Who Benefited from the Deduction-Inclusion Regime for Taxing Child Support?
Posted: 19 Sep 2000
Prior to the 1996 federal budget, child support payments in Canada were deducted from the payer's income and included in the recipient's income. Because the payer's marginal tax rate was usually smaller than the recipient's, the government was providing a subsidy relative to a system without income inclusion and deduction.
This paper presents a theoretical and empirical analysis of the incidence of this subsidy ? that is, it examines the distribution of this subsidy between payers and recipients of child support. It is shown that the critical variable in assessing the distribution of the benefit is the rate used to gross-up the payments to take tax into account. Based on a sample of court cases from 1986 to 1995, courts generally attempted to gross-up by the recipient's marginal tax rate. However, this rate was systematically underestimated, and the actual gross-up was usually less than the additional taxes owing by the recipient on the child support amount. Recipients of child support not only failed to receive a share of the tax savings, but usually had even less after-tax money than in a system without tax recognition for child support. In other words, recipients of child support, who are usually women, were not advantaged by the deduction-inclusion system and were in fact disadvantaged in most cases.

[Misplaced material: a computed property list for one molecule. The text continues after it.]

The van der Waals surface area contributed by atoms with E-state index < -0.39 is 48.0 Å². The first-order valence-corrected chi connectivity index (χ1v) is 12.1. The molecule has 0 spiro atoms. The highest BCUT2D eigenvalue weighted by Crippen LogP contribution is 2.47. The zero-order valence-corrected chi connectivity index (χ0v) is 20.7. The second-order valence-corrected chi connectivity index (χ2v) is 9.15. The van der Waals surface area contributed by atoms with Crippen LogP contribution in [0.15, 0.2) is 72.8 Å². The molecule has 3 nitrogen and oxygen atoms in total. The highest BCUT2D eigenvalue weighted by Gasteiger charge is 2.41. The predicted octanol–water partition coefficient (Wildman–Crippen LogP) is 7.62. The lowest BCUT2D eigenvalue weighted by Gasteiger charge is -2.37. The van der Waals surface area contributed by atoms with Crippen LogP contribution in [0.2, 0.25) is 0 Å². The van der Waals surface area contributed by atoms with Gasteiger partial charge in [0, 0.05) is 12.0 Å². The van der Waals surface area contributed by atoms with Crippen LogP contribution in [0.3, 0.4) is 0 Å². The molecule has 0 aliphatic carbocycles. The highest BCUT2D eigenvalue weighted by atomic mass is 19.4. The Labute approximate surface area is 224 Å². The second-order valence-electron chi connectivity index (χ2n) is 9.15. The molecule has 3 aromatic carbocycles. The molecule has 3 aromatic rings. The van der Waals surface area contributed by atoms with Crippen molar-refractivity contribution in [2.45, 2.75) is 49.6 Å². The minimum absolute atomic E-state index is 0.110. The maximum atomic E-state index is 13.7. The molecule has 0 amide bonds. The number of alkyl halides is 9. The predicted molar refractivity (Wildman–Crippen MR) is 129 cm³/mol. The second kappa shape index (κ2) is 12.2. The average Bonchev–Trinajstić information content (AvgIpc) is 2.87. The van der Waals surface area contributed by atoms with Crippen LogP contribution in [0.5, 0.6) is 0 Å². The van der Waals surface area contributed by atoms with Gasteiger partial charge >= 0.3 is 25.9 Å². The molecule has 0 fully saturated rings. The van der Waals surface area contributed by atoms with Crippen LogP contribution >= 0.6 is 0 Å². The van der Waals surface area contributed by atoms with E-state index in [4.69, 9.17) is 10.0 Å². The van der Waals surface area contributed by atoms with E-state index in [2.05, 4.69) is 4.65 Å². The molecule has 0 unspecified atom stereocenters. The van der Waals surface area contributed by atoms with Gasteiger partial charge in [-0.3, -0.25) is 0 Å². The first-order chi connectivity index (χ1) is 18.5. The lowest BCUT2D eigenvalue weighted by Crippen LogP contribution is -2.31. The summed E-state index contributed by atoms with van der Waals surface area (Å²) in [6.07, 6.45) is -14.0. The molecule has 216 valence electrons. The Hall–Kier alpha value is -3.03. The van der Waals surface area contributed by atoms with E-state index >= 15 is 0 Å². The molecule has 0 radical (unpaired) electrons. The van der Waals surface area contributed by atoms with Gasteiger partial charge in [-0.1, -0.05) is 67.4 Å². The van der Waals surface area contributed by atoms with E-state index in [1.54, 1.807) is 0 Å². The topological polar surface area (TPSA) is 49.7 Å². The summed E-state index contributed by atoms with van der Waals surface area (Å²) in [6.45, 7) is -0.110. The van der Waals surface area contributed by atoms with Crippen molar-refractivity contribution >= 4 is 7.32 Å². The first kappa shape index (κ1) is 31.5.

JEL Classification: H34, K19
Suggested Citation: Suggested Citation